There are a couple methods for using a list like this. You can start with something that you want to look at in new ways, and then work through the list for metaphors. Each one will suggest new ideas. For example, if we start by pondering life, an "adventure" suggests one approach to thinking about it, while a "garden" suggests other things. "Life is a river" suggests going with the flow (unless you are a motorboat on that river -- yet another metaphor). "Life is a school" might have you thinking about what you are meant to learn, while "Life is a theater" could make you wonder about which roles you want to play.

Another method is to simply look for words that seem to have potential to explain things. For example, as I looked over the list just now my mind stopped on the word "bet." The insurance payment on my friend's used car is due, and bet seems like a good metaphor for insurance. The collision coverage for his car is essentially a bet or gamble that he will have an accident (the liability coverage is legally mandated, but the collision coverage is optional).

Incidentally, he is betting $400 per year for this (that's how much more he pays to have collision coverage rather than just the legally-mandated liability coverage), and if he "wins" his bet, meaning he has an accident, the insurance company will pay him, at most, $1,800 for the replacement value of his old vehicle. Now, in rural areas, a driver has a serious accident about once every 25 years, so he will likely bet $10,000 total for every $1,800 he wins. That's worse odds than the worst casino! It's probably better to put the $400 in a bank account each year, pay for accidents (if he has any) from that fund, and have thousands left over later in life. Playing with metaphors can save you a lot of money!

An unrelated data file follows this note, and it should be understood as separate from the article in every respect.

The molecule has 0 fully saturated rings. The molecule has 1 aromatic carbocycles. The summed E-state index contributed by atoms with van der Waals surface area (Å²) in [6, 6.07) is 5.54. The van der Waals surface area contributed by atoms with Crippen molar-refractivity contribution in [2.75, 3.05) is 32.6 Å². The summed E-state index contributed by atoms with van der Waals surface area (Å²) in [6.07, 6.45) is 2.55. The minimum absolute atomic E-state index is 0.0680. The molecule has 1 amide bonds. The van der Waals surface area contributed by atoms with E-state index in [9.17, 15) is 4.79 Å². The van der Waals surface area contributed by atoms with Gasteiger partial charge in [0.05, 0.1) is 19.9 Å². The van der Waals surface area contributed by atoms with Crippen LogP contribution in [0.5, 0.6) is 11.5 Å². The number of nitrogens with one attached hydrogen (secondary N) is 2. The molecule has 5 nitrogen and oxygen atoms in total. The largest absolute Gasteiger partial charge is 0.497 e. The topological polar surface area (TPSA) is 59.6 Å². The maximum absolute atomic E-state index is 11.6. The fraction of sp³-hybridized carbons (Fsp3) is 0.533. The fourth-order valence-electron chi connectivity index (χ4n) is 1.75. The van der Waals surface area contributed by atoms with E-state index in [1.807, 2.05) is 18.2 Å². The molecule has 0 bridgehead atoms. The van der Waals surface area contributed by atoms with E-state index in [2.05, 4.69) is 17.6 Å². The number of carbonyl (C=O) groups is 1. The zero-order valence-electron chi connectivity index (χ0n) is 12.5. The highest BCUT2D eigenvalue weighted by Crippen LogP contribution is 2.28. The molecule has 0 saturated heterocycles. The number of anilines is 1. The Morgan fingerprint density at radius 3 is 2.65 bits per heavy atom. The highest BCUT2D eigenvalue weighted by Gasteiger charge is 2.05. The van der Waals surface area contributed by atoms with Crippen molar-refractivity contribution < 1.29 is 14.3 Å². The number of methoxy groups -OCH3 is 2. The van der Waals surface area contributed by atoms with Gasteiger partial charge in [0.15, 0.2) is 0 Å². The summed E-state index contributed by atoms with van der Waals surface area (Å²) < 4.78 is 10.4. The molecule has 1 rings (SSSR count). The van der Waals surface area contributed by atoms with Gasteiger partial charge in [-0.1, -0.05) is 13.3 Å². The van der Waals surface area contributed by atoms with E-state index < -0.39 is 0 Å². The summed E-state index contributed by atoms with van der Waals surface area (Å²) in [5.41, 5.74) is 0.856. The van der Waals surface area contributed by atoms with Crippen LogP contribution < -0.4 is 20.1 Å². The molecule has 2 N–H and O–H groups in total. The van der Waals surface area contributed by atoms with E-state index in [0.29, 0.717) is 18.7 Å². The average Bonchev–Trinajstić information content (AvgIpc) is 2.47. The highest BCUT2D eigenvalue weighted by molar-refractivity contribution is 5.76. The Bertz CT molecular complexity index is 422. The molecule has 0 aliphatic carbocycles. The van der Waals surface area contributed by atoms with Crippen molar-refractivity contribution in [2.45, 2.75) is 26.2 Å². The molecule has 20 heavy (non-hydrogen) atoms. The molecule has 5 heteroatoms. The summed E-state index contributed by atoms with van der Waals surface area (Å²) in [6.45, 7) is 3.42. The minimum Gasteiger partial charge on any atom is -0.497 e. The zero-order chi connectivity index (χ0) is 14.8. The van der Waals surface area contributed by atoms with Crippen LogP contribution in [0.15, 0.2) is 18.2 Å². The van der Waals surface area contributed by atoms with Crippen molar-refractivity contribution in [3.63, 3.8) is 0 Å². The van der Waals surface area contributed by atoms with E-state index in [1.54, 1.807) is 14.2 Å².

Exercises in Metaphorical Thinking

To see what your own thinking will generate, try playing with and using the metaphors below, and see what ideas come to mind. If you prefer you can also substitute words from the list above (money is...).

Money is a way to keep score.
Money is a lubricant.
Money is the manifestation of valuable ideas.
Your job is slavery.
Your job is a rung on the ladder of success.
Your job is a business in which you sell your labor.
Your job is an adventure.
Politics is a religion.
Politics is con game.
He was an abortionist, killing ideas before birth.
The body is the computer, the mind the software.

I have much more to say about metaphors on my website about them: Did you know, for example, that some serious thinkers consider consciousness itself to be a metaphorical invention? That takes a bit of explanation. And my own idea, "metaphorology" (which was new to me although it had been used before) is all about how to use metaphors for better living. The experience of life as a "victim" will certainly differ from that of life as a "warrior" or an "adventurer." There's some food for thought (and that is one more metaphor in the endless stream of them that we rely on to understand our world).

Continues here: